The celebration of Victory Day, this year marking the 52nd anniversary of the triumph over Nazi Germany, was marred by a horrendous act of terrorism in Russia’s North Caucasus region. A powerful bomb went off on May 9 in the town of Kaspiisk, on Dagestan’s Caspian Sea coast, just as a Marine marching band was passing by. It killed scores of band members, World War Two veterans and more than a dozen children from local schools, who had come to lay wreaths at the town’s war memorial. The death toll eventually hit forty-two; both Russian President Vladimir Putin and Dagestani supremo Magomedali Magomedov denounced the perpetrators as “scum” deserving nothing other than destruction, with the Russian leader comparing the threat they represented to the one the Nazis had posed six decades earlier. While no group claimed responsibility for the blast, Putin, Magomedov and those who run Russia’s security apparatus clearly assumed it had been the work of Islamic extremists. Indeed, a law enforcement source identified the attack’s possible mastermind as Rapani Khalilov, a Dagestani “Wahhabi” who commanded one of the units of Islamist fighters that had invaded Dagestan from neighboring Chechnya back in August 1999. Khalilov was the main suspect in a series of other terrorist attacks in Dagestan, including the bombing of a truck carrying Interior Ministry troops in January of this year that killed seven. The modus operandi of that attack–it used a radio-controlled mine filled with bolts and nails–was very similar to the one used in the May 9 attack.
The assumption that Muslim radicals were behind the Kaspiisk attack was reasonable on a number of grounds, including a possible motive: Khalilov was reportedly a close associate of Khattab, the Saudi-born “mujahid” top Chechen rebel field commander who was reportedly killed in March as the result of a Russian special operation. Indeed, the Chechen rebels subsequently claimed Khattab’s killer, who had reportedly dispatched the Saudi warlord to the hereafter with the help of a poisoned letter, was a Dagestani who had previously fought on the rebel side. While the rebels claimed they had executed the “traitor,” the report that he was a Dagestani intelligence agent, if true, gave plausible grounds for assuming the Kaspiisk bombing was a revenge attack.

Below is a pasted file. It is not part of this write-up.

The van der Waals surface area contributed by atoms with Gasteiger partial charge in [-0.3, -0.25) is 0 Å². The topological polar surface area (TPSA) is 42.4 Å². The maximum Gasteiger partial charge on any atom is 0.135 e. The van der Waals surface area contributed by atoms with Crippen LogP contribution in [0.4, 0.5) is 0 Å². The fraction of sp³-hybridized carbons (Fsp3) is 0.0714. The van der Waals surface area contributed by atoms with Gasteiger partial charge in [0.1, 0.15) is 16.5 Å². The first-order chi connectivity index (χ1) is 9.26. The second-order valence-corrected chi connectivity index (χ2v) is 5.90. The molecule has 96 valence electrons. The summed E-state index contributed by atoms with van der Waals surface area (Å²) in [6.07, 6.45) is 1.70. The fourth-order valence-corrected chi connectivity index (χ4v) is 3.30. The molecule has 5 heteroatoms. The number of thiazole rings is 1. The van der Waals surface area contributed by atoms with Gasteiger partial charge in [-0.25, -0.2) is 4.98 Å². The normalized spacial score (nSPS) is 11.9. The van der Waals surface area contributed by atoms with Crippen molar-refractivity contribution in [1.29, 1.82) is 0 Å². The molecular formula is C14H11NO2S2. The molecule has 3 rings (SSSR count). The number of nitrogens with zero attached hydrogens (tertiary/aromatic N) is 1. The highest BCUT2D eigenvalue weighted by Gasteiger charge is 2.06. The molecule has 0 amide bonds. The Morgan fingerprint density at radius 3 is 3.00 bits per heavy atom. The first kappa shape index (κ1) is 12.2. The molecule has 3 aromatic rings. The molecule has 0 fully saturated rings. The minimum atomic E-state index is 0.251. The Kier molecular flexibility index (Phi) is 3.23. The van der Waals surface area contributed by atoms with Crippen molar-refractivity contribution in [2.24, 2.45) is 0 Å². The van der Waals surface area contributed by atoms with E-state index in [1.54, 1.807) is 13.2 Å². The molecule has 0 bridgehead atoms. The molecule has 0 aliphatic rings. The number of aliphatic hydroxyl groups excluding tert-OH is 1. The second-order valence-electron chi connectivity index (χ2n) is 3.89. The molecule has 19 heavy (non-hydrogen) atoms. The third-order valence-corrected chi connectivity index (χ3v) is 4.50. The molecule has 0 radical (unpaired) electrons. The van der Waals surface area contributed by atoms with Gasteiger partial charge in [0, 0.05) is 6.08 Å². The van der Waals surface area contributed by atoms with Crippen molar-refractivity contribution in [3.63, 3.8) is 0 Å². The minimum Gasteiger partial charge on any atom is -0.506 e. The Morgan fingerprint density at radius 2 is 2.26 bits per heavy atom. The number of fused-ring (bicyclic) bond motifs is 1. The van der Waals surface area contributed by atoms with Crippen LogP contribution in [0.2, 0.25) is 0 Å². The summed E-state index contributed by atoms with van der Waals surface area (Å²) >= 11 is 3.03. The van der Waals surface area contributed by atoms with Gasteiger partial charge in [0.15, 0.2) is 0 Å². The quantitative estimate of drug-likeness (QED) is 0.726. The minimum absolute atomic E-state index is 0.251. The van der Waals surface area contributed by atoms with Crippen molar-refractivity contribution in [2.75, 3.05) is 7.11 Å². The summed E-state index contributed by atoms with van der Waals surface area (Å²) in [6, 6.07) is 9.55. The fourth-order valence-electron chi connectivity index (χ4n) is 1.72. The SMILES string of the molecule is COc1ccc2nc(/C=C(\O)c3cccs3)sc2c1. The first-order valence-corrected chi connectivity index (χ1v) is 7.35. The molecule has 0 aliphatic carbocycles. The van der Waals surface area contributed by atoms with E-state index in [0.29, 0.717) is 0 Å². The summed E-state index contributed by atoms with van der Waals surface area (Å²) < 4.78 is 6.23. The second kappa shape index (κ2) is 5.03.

On the other hand, an earlier and even bloodier terrorist attack in Kaspiisk–the November 1996 bombing of an apartment building, which killed sixty-nine people–was also attributed initially to Islamic terrorists, but most observers later came to the conclusion that the blast was probably the work of the caviar-smuggling mafia, given that the apartment building targeted was inhabited mainly by border guards and their families. In a region like Dagestan, where the mayor of its capital, Makhachkala, has been targeted for assassination fourteen times, the possible causes for violence are legion. Indeed, some observers noted that elections for the republic’s State Council are set to take place this summer, while a more conspiratorially minded former Soviet KGB official suggested the roots of the bombing could be found in Moscow.